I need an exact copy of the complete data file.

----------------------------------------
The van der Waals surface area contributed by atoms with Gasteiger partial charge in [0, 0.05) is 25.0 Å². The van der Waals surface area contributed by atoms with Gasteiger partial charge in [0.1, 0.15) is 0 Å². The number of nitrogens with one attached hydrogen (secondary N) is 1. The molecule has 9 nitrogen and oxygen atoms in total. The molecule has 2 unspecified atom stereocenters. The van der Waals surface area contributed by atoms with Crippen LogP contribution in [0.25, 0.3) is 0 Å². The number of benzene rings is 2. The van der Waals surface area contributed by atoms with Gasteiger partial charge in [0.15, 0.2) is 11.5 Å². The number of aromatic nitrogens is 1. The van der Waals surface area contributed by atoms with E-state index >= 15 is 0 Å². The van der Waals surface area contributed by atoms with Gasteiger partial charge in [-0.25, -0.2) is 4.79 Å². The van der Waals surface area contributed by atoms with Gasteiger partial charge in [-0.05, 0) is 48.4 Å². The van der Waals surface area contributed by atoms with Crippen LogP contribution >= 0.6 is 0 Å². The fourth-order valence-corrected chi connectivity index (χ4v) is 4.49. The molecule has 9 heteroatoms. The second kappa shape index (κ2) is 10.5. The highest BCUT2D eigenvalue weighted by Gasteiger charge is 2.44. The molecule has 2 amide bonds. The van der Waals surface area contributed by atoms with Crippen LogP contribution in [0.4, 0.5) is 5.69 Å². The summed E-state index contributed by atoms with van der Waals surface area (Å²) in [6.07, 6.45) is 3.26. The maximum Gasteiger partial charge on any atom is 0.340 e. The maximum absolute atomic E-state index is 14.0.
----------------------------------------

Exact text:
The van der Waals surface area contributed by atoms with Gasteiger partial charge in [0, 0.05) is 25.0 Å². The van der Waals surface area contributed by atoms with Gasteiger partial charge in [0.1, 0.15) is 0 Å². The number of nitrogens with one attached hydrogen (secondary N) is 1. The molecule has 9 nitrogen and oxygen atoms in total. The molecule has 2 unspecified atom stereocenters. The van der Waals surface area contributed by atoms with Crippen LogP contribution in [0.25, 0.3) is 0 Å². The number of benzene rings is 2. The van der Waals surface area contributed by atoms with Gasteiger partial charge in [0.15, 0.2) is 11.5 Å². The number of aromatic nitrogens is 1. The van der Waals surface area contributed by atoms with E-state index >= 15 is 0 Å². The van der Waals surface area contributed by atoms with Gasteiger partial charge in [-0.25, -0.2) is 4.79 Å². The van der Waals surface area contributed by atoms with Gasteiger partial charge in [-0.05, 0) is 48.4 Å². The van der Waals surface area contributed by atoms with Crippen LogP contribution >= 0.6 is 0 Å². The fourth-order valence-corrected chi connectivity index (χ4v) is 4.49. The molecule has 9 heteroatoms. The second kappa shape index (κ2) is 10.5. The highest BCUT2D eigenvalue weighted by Gasteiger charge is 2.44. The molecule has 2 amide bonds. The van der Waals surface area contributed by atoms with Crippen LogP contribution in [0.4, 0.5) is 5.69 Å². The summed E-state index contributed by atoms with van der Waals surface area (Å²) in [6.07, 6.45) is 3.26. The maximum Gasteiger partial charge on any atom is 0.340 e. The maximum absolute atomic E-state index is 14.0.